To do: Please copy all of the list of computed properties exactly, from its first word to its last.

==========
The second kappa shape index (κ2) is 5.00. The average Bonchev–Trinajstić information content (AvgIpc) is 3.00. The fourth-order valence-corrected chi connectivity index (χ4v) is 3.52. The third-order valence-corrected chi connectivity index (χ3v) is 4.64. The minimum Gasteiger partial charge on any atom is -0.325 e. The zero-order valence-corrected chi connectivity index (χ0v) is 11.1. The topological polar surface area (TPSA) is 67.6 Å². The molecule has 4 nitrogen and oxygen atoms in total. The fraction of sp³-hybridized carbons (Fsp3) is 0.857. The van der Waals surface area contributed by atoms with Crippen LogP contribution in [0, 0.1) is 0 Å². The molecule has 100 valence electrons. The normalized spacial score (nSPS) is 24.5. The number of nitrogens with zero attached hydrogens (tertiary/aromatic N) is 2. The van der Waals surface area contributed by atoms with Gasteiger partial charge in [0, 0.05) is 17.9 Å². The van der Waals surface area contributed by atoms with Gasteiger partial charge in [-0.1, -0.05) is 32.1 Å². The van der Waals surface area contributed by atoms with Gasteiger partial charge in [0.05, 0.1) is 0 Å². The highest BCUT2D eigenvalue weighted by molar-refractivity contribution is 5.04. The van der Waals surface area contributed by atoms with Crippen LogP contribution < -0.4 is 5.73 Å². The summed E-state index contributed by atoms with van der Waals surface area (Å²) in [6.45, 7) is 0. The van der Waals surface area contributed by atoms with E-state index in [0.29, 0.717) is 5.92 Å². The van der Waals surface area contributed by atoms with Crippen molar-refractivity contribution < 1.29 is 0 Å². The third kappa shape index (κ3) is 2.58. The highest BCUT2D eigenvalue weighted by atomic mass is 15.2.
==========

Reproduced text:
The second kappa shape index (κ2) is 5.00. The average Bonchev–Trinajstić information content (AvgIpc) is 3.00. The fourth-order valence-corrected chi connectivity index (χ4v) is 3.52. The third-order valence-corrected chi connectivity index (χ3v) is 4.64. The minimum Gasteiger partial charge on any atom is -0.325 e. The zero-order valence-corrected chi connectivity index (χ0v) is 11.1. The topological polar surface area (TPSA) is 67.6 Å². The molecule has 4 nitrogen and oxygen atoms in total. The fraction of sp³-hybridized carbons (Fsp3) is 0.857. The van der Waals surface area contributed by atoms with Crippen LogP contribution in [0, 0.1) is 0 Å². The molecule has 100 valence electrons. The normalized spacial score (nSPS) is 24.5. The number of nitrogens with zero attached hydrogens (tertiary/aromatic N) is 2. The van der Waals surface area contributed by atoms with Gasteiger partial charge in [0, 0.05) is 17.9 Å². The van der Waals surface area contributed by atoms with Gasteiger partial charge in [-0.1, -0.05) is 32.1 Å². The van der Waals surface area contributed by atoms with Gasteiger partial charge in [0.05, 0.1) is 0 Å². The highest BCUT2D eigenvalue weighted by molar-refractivity contribution is 5.04. The van der Waals surface area contributed by atoms with Crippen LogP contribution < -0.4 is 5.73 Å². The summed E-state index contributed by atoms with van der Waals surface area (Å²) in [6.45, 7) is 0. The van der Waals surface area contributed by atoms with E-state index in [0.29, 0.717) is 5.92 Å². The van der Waals surface area contributed by atoms with Crippen molar-refractivity contribution < 1.29 is 0 Å². The third kappa shape index (κ3) is 2.58. The highest BCUT2D eigenvalue weighted by atomic mass is 15.2.